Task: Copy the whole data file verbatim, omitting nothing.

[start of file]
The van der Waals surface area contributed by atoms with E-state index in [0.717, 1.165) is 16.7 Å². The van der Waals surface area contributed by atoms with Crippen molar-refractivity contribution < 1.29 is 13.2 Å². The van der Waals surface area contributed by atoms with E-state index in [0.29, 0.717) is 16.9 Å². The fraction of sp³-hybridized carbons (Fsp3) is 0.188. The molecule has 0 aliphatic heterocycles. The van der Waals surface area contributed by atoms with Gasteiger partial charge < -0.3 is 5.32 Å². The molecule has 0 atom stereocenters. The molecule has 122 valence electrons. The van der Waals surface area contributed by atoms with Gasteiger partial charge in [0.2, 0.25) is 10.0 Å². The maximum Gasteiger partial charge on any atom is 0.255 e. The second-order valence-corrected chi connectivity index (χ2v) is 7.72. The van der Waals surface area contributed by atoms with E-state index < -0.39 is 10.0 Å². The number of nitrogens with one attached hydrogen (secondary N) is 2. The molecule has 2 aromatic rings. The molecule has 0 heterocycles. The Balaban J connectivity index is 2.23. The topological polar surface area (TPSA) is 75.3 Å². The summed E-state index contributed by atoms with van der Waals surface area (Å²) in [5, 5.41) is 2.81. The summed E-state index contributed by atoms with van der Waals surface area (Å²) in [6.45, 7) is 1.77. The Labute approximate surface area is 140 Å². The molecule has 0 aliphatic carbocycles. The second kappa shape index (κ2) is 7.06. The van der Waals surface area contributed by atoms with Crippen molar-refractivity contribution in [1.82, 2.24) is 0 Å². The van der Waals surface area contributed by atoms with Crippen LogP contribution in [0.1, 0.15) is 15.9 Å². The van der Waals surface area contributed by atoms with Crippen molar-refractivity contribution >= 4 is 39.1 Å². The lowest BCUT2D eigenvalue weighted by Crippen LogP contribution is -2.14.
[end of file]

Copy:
The van der Waals surface area contributed by atoms with E-state index in [0.717, 1.165) is 16.7 Å². The van der Waals surface area contributed by atoms with Crippen molar-refractivity contribution < 1.29 is 13.2 Å². The van der Waals surface area contributed by atoms with E-state index in [0.29, 0.717) is 16.9 Å². The fraction of sp³-hybridized carbons (Fsp3) is 0.188. The molecule has 0 aliphatic heterocycles. The van der Waals surface area contributed by atoms with Gasteiger partial charge < -0.3 is 5.32 Å². The molecule has 0 atom stereocenters. The molecule has 122 valence electrons. The van der Waals surface area contributed by atoms with Gasteiger partial charge in [0.2, 0.25) is 10.0 Å². The maximum Gasteiger partial charge on any atom is 0.255 e. The second-order valence-corrected chi connectivity index (χ2v) is 7.72. The van der Waals surface area contributed by atoms with E-state index < -0.39 is 10.0 Å². The number of nitrogens with one attached hydrogen (secondary N) is 2. The molecule has 2 aromatic rings. The molecule has 0 heterocycles. The Balaban J connectivity index is 2.23. The topological polar surface area (TPSA) is 75.3 Å². The summed E-state index contributed by atoms with van der Waals surface area (Å²) in [5, 5.41) is 2.81. The summed E-state index contributed by atoms with van der Waals surface area (Å²) in [6.45, 7) is 1.77. The Labute approximate surface area is 140 Å². The molecule has 0 aliphatic carbocycles. The second kappa shape index (κ2) is 7.06. The van der Waals surface area contributed by atoms with Crippen molar-refractivity contribution in [1.82, 2.24) is 0 Å². The van der Waals surface area contributed by atoms with Crippen LogP contribution in [0.1, 0.15) is 15.9 Å². The van der Waals surface area contributed by atoms with Crippen molar-refractivity contribution >= 4 is 39.1 Å². The lowest BCUT2D eigenvalue weighted by Crippen LogP contribution is -2.14.